It’s rare anymore that I listen to an album all the way through, especially a new one. At most I might sit through it once before throwing it into a playlist of recent stuff, which I’ll then listen to on shuffle as a concession to my short and ever-shrinking attention span.
But I have listened to The Highest in the Land — the posthumous final release by the Jazz Butcher — almost every day since it came out earlier this month. I don’t think I’m just being sentimental; I think it’s really that good. So I thought I’d pay tribute to its creator, the late Patrick Guy Sibley Huntrods, a.k.a. Pat Fish, by going through it in two entries, roughly corresponding to what would be two sides of an LP.
1. Melanie Hargreaves’ Father’s Jaguar
In the leadup to this album’s release I was excited but also worried. The two singles were jaunty numbers with bleak, cutting lyrics — the ruminations of a man who’s reached the end of his life without feeling like he has much to show for it. Money, or the lack thereof, was a recurring theme; “time’s running out, the money’s running out,” said one; “nothing in the bank/nothing in the tank,” went another.
I wondered if the album as a whole would be equally dark, and maybe not as catchy. And hey, a man facing the abyss has a right to his feelings. The obvious point of reference is Blackstar, a work I admire but don’t find myself listening to very often.
But my concerns were allayed within the first 30 seconds of the first song. “Melanie Hargreaves’ Father’s Jaguar” is warm and jazzy, nostalgic and funny, beautiful and bitterweet. It’s pretty close to a perfect song.
One detail that escaped my attention the first time around: It’s not an actual Jag. Says Mr. Fish:
It wasn’t a real one
Lord, that would be mad
If you lived in a place like Formby
Like Melanie Hargreaves’ dad.
Formby is a coastal town in the west of England, not too far from Liverpool. I’m not 100% sure why it would be mad to have a Jaguar there. Possibly the reference is to crime; this seems likely considering the fate of the vehicle in question. But nowadays it is quite an affluent area; maybe things were different then? Maybe it’s a reference to the harsh effects a coastal climate can have on a car? This is not really relevant to the main thrust of the song, I know; still I am curious.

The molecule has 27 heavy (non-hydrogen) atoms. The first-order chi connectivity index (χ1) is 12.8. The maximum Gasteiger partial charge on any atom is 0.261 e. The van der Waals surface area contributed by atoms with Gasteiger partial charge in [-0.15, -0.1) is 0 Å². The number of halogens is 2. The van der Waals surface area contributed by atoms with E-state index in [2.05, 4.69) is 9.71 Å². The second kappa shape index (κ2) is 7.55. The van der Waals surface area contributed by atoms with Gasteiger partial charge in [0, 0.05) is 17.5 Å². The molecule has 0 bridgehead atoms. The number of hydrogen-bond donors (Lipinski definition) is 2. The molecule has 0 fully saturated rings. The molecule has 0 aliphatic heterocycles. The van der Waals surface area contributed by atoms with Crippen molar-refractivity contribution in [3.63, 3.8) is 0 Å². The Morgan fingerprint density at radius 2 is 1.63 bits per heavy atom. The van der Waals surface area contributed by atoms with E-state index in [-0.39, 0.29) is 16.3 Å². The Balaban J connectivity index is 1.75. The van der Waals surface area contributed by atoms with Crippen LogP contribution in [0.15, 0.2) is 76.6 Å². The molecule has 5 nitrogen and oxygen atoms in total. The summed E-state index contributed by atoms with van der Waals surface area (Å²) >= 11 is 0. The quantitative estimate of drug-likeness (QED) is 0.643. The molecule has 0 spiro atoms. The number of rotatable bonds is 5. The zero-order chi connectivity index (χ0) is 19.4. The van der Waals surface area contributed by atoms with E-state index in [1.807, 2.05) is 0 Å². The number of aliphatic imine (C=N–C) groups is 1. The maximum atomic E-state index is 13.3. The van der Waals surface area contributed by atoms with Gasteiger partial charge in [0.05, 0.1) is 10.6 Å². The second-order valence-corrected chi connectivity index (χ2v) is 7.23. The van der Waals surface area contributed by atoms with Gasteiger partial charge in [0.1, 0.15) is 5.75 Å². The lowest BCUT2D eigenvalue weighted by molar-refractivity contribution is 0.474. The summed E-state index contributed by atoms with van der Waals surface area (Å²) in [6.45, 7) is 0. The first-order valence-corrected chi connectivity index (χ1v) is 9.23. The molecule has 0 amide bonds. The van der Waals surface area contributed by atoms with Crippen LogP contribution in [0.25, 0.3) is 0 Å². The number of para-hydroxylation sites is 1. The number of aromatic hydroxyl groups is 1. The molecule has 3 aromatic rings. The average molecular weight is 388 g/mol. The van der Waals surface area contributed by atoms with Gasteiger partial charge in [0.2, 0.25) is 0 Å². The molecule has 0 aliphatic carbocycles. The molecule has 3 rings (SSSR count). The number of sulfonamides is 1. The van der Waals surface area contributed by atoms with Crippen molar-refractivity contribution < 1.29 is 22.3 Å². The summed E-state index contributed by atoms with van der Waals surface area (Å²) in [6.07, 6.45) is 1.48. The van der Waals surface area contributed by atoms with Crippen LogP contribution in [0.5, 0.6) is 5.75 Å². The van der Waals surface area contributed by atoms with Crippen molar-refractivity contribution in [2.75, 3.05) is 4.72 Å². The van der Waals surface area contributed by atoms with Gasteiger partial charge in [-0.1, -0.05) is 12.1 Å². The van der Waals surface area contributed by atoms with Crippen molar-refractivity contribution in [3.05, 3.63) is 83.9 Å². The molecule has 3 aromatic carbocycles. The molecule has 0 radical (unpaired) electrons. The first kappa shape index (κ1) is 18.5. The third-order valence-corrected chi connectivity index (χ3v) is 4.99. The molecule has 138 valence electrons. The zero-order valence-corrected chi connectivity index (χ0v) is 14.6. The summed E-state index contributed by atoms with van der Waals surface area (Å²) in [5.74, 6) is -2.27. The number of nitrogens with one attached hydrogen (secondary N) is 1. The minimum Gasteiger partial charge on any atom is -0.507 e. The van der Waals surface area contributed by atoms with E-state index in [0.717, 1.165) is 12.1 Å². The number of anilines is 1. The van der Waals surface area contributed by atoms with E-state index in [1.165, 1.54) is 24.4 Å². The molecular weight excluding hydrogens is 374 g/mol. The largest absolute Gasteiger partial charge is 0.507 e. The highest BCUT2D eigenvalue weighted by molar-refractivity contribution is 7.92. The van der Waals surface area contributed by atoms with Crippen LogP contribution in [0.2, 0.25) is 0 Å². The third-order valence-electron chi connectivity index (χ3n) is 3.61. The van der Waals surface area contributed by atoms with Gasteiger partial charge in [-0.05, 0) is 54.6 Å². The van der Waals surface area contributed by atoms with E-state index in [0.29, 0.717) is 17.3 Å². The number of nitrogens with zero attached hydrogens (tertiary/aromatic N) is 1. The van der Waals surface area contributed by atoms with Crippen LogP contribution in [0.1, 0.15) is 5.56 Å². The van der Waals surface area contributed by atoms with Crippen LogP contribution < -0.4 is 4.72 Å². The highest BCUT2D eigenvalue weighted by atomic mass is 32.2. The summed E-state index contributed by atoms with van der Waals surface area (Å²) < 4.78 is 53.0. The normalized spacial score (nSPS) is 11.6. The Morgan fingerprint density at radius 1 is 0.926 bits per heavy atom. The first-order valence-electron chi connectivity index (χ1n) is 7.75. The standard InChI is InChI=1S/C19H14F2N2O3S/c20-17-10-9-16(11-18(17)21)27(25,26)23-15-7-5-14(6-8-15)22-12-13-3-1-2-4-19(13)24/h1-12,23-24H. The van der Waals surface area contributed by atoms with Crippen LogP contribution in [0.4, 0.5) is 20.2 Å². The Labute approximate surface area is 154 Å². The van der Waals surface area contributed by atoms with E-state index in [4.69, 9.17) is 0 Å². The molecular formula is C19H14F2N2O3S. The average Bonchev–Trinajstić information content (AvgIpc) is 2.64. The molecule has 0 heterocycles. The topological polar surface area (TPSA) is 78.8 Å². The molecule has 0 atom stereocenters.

Perversely but characteristically, the Butcher chose the end of his career to make some of his most accessible music. After hearing “Time” you’ll find yourself walking around humming “My hair’s all wrong/My time ain’t long/Fishy go to heaven, get along, get along” with a big smile on your face, not caring about the context — which is a man singing about his own imminent demise. And that’s a clever trick innit, turning your prophecies of doom into deep-tunneling earworms? Well done, I say.
3. Sea Madness
A recent review on Pitchfork helpfully glosses this as “a tribute to a legendary figure on the local Northampton music scene, an immigrant from Istanbul called Turkish George.” Otherwise it is hard to parse. A lovely tune, though.
It takes a lot of years of experience to make it seem that easy, to have lyrics like these just flow off your tongue:
Down the Champs-Élysées, St. Germain, and St. Michel
To Albion’s perfidious uncaring wedding bells
Such a waste that he shall write songs no more. But such is life.
4. Never Give Up
This is the emotional center of the album, as heartrending a lovesick lament as you’re ever likely to hear. If you can listen to it without a little hint of salty discharge, you’re stronger than I. Of course, this being the Butcher, it has to end with a little bit of barbed humor.
The line “I agree with Dave/embrace your dysfunction” is a reference to his erstwhile bandmate and longtime friend David J., who released a song and album called “Embrace Your Dysfunction” in 2004. Am I proud of myself for knowing that? No comment.
5. Amalfi Coast May 1963
You kind of need a break after “Never Give Up,” and this provides one, evoking (I’m guessing) a childhood memory of the Mediterranean seaside.
OK, now get some rest. There will be more tomorrow.